He supported the Societies or conferences of Saint Vincent de Paul, before becoming chairman of their higher council. Founded in 1833 in Paris around Bailly, the Society was brought into the island in 1854 by par Albert de Villèle, his nephew. Its members carried out material and spiritual good works, with expenses in 1860 reaching 14,000 F, used to help 150 families, sending 50 children to school and making official 40 marriages between emancipated slaves.
Charles Desbassayns’ religious actions were not limited to supporting those in need. He also supported the presence of the Jesuits and when he became President of the General Council (1855), supported successive administrations in their association with the Bishop Desprez, not hesitating to provide funds for the construction of a large number of chapels, churches, a new cathedral – which was never finished – and the establishment of la Providence, which benefited from a subsidy of 80,000 F per year. Desbassayns was an example of that first generation of social Catholicism that appeared in conservative circles and was opposed to a political and economic liberalism.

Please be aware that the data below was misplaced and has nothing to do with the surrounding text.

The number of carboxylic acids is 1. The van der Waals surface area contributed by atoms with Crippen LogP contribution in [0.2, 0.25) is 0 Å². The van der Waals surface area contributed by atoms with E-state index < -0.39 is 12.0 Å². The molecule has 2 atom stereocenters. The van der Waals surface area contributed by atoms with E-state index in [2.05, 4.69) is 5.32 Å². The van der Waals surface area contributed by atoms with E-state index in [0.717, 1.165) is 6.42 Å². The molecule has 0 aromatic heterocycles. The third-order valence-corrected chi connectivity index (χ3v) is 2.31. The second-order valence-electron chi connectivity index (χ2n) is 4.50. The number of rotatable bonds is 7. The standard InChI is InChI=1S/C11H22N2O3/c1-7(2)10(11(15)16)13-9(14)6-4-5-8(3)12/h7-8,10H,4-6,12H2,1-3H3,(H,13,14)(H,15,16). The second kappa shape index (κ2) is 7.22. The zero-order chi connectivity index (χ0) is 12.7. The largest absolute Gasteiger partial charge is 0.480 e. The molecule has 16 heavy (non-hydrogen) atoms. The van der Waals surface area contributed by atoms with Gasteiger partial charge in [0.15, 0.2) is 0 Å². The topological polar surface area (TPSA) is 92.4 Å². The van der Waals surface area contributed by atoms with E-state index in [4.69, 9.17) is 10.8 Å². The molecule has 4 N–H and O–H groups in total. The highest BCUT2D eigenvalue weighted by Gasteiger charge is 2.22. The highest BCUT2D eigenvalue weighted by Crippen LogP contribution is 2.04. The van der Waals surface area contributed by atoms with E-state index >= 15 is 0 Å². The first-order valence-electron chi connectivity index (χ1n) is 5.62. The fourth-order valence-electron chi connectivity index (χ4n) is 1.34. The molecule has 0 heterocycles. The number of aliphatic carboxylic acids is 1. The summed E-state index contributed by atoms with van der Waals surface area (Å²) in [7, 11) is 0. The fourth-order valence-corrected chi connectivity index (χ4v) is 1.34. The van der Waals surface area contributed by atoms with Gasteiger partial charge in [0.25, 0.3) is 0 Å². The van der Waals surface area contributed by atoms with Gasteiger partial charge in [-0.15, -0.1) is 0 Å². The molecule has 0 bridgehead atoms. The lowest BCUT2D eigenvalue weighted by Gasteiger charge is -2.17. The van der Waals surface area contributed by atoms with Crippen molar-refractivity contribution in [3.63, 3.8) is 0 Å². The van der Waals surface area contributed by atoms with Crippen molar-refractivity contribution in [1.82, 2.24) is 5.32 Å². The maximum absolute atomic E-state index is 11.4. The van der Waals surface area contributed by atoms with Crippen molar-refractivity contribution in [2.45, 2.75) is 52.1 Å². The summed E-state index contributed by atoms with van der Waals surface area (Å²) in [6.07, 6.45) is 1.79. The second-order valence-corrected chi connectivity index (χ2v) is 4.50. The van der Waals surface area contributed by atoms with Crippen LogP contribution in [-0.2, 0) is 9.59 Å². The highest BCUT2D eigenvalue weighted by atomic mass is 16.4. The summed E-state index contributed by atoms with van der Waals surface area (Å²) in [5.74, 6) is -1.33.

This attachment he had to the Holy See was combined with a loyalty, quite late on in his life, to France and passion for Reunion: he incarnated the Creole patriotism of the period. This double loyalty was expressed later in the century by François de Mahy. However, as from the 1840s, the poet Auguste Lacaussade asserted his “double belonging” to the Creole nation and the French nation, nothing original, since it had been at the heart of the Franc-Créole ideology as from the 1830s. Charles Desbassayns’ attitude was more complex. Indeed, it seems that initially, the desire to assert his Creole identity had the upper hand. His father had already asserted it, calling himself ‘the African’ during his trips to Paris. Like his mother, Charles apparently facilitated the British occupation of 1810. Sigoyer declares this clearly in his diary: “Charles Desbassayns is one of those who gave up the colony to the British in 1810.” He did not hesitate to declare allegiance to King George. P.P.U. Thomas, in charge of the administration of Bourbon over a period of six years, added that Desbassayns was Head Secretary of the government during the early years of British occupation. Having become a legitimist in 1815, Desbassayns did, however, attempt to oppose the power of the governor, considering him to be overly intrusive concerning the affairs of the settlers. According to Thomas: “The outbreak of cholera , followed by a break in communications, were pretexts that were quite easily seized upon by Desbassayns, though little exploited. They attempted to take advantage of surveillance by the government being neither sufficiently direct nor sufficiently active … took the resolution to deport the government and send him back to France… and had to seek out an arrangement so that the governor [Milius] alone would leave the colony. They considered the opportunity favourable and came to speak to me about their projects indirectly.” Thomas refused to commit this act of treason and finally the project did not see the light of day.